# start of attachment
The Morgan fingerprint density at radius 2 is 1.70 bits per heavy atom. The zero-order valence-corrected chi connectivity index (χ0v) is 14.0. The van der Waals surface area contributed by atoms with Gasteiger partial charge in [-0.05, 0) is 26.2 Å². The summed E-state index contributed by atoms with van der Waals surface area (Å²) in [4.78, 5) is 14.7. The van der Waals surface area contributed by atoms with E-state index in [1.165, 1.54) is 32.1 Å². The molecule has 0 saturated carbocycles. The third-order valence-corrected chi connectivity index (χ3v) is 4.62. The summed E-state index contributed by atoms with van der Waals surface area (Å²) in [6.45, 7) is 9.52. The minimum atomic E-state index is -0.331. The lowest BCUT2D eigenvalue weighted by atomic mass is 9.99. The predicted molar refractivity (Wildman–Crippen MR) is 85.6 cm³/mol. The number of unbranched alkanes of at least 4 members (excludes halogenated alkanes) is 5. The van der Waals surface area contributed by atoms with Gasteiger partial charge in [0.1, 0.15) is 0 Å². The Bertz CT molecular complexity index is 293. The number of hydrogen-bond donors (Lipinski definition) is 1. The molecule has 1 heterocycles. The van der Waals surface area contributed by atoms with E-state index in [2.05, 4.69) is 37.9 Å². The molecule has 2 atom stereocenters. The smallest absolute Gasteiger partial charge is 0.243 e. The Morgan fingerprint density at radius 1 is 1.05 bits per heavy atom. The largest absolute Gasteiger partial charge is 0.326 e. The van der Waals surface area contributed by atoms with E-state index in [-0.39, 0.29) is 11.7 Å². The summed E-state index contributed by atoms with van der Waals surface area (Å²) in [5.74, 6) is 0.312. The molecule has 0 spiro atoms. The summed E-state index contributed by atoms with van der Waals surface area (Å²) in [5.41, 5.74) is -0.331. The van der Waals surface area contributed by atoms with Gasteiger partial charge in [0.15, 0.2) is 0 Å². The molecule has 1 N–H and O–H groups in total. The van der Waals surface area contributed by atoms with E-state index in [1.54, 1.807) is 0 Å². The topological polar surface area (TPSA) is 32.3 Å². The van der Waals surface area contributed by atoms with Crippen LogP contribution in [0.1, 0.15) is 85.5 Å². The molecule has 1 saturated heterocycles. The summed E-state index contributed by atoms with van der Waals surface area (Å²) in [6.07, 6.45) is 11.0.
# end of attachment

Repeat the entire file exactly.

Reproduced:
The Morgan fingerprint density at radius 2 is 1.70 bits per heavy atom. The zero-order valence-corrected chi connectivity index (χ0v) is 14.0. The van der Waals surface area contributed by atoms with Gasteiger partial charge in [-0.05, 0) is 26.2 Å². The summed E-state index contributed by atoms with van der Waals surface area (Å²) in [4.78, 5) is 14.7. The van der Waals surface area contributed by atoms with E-state index in [1.165, 1.54) is 32.1 Å². The molecule has 0 saturated carbocycles. The third-order valence-corrected chi connectivity index (χ3v) is 4.62. The summed E-state index contributed by atoms with van der Waals surface area (Å²) in [6.45, 7) is 9.52. The minimum atomic E-state index is -0.331. The lowest BCUT2D eigenvalue weighted by atomic mass is 9.99. The predicted molar refractivity (Wildman–Crippen MR) is 85.6 cm³/mol. The number of unbranched alkanes of at least 4 members (excludes halogenated alkanes) is 5. The van der Waals surface area contributed by atoms with Gasteiger partial charge in [0.1, 0.15) is 0 Å². The Bertz CT molecular complexity index is 293. The number of hydrogen-bond donors (Lipinski definition) is 1. The molecule has 1 heterocycles. The van der Waals surface area contributed by atoms with E-state index in [2.05, 4.69) is 37.9 Å². The molecule has 2 atom stereocenters. The smallest absolute Gasteiger partial charge is 0.243 e. The Morgan fingerprint density at radius 1 is 1.05 bits per heavy atom. The largest absolute Gasteiger partial charge is 0.326 e. The van der Waals surface area contributed by atoms with E-state index in [-0.39, 0.29) is 11.7 Å². The summed E-state index contributed by atoms with van der Waals surface area (Å²) in [5.74, 6) is 0.312. The molecule has 0 spiro atoms. The summed E-state index contributed by atoms with van der Waals surface area (Å²) in [5.41, 5.74) is -0.331. The van der Waals surface area contributed by atoms with Gasteiger partial charge in [0.15, 0.2) is 0 Å². The molecule has 1 N–H and O–H groups in total. The van der Waals surface area contributed by atoms with E-state index in [1.54, 1.807) is 0 Å². The topological polar surface area (TPSA) is 32.3 Å². The van der Waals surface area contributed by atoms with Crippen LogP contribution in [0.1, 0.15) is 85.5 Å². The molecule has 1 saturated heterocycles. The summed E-state index contributed by atoms with van der Waals surface area (Å²) in [6.07, 6.45) is 11.0.